Vicky, Christina, Barcelona (review) — Authentic BCN displayed?
Vicky Cristina Barcelona is a 2008 romantic comedy-drama film written and directed by Woody Allen. The plot centers on two American women, Vicky and Cristina, who spend a summer in Barcelona, where they meet an artist, Juan Antonio, who is attracted to both of them while still enamored of his mentally and emotionally unstable ex-wife María Elena. The film was shot in Spain in Barcelona, Avilés and Oviedo, and was Allen’s fourth consecutive film shot outside the United States.
This is actually one of the few movies I don’t like, and I feel really sure and strongly on this one.
For one, I feel like VCB is exactly like a trial project, an overly-commercialized film with a filter too warm and a story too feeble. It comes off as viewing Barcelona through rose-tinted glasses, where the protagonists have nothing else in the world to worry about but their feelings and nowhere else to do exactly that. To me, this story could have happened in any city, it does not have a solid reason to take place in Barcelona. Also I cannot help noticing that the scenes that appeared in the movie are very typically touristy, with an equally outsider point of view — it fits every stereotype of Spanish impressions for foreigners, and although I cannot argue that this movie must have done wonders for the tourism/image of Barcelona, to me, works of Gaudi and Milo are definitely not the only thing Barcelona could offer. This movie is specifically set in Barcelona, and I cannot help but regret how it only scratched the surface of Catalan life.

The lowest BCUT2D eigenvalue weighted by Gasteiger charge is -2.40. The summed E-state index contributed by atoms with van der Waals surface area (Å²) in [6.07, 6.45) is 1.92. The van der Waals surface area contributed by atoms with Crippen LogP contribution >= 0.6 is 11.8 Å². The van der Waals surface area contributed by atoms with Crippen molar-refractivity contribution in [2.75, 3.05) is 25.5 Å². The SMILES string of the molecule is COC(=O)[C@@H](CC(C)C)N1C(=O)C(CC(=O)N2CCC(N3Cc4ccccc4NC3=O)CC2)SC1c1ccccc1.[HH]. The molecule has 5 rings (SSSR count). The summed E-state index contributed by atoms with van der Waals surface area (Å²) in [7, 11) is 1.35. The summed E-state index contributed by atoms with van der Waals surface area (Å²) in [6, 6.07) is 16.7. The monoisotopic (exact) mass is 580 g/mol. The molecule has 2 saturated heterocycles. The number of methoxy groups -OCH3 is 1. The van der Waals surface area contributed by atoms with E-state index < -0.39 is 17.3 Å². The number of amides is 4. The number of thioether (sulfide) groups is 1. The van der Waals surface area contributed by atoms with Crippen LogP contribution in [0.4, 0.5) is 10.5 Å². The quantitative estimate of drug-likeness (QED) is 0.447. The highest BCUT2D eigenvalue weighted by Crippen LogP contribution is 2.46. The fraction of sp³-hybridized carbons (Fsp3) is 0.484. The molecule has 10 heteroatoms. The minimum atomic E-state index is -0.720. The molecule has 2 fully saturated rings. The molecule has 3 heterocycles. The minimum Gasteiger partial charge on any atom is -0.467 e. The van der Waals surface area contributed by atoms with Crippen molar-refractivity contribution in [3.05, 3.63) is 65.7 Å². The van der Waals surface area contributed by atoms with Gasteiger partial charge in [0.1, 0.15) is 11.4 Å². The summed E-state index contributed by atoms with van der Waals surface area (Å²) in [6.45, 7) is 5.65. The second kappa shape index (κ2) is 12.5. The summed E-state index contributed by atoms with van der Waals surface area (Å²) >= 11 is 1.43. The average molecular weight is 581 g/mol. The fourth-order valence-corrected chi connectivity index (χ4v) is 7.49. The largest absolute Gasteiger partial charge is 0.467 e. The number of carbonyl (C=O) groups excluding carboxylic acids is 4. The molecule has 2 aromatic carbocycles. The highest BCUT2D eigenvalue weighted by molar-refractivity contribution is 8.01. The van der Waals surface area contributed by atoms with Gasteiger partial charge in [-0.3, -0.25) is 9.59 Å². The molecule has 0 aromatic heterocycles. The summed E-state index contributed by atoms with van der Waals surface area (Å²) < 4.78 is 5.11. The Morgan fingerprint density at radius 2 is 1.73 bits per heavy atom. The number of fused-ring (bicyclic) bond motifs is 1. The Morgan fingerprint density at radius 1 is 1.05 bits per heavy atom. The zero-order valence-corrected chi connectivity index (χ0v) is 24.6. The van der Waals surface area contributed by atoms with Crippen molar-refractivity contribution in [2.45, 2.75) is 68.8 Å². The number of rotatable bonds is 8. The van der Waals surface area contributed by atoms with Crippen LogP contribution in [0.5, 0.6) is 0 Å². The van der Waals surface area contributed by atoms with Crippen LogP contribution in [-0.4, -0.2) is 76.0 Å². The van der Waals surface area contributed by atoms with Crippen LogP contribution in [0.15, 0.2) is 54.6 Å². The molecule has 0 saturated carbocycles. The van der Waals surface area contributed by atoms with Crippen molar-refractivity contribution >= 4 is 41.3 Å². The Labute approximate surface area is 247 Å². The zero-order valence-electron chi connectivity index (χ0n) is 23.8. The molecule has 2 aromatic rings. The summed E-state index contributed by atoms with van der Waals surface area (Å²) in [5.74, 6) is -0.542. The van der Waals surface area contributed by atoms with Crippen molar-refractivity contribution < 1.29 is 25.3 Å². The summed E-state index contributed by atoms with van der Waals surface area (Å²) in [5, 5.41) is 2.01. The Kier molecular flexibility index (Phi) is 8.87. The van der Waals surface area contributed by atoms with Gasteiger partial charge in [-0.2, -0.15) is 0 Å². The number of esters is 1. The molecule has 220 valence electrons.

In my opinion, life is life, it would not alter too much across the globe, therefore, how different people face life in different environments under various circumstances is the key value to unlock a script that would truly touch universally. It is honestly a pity how VCB is sugar-coated so much on love and lifestyles.
The performance of Penelope Cruz in VCB should be applauded though, without her the film would be much more lifeless; the two American characters had rather stiff performances.
On a more personal note, I do not like any project that focus solely on love and feelings (much less a story with unconvincing points of view), life is chaotic and full of different aspects/possibilities, it should not be so thinly portrayed and simply explained. I am truly taken aback because this is the first Woody Allen I do not enjoy.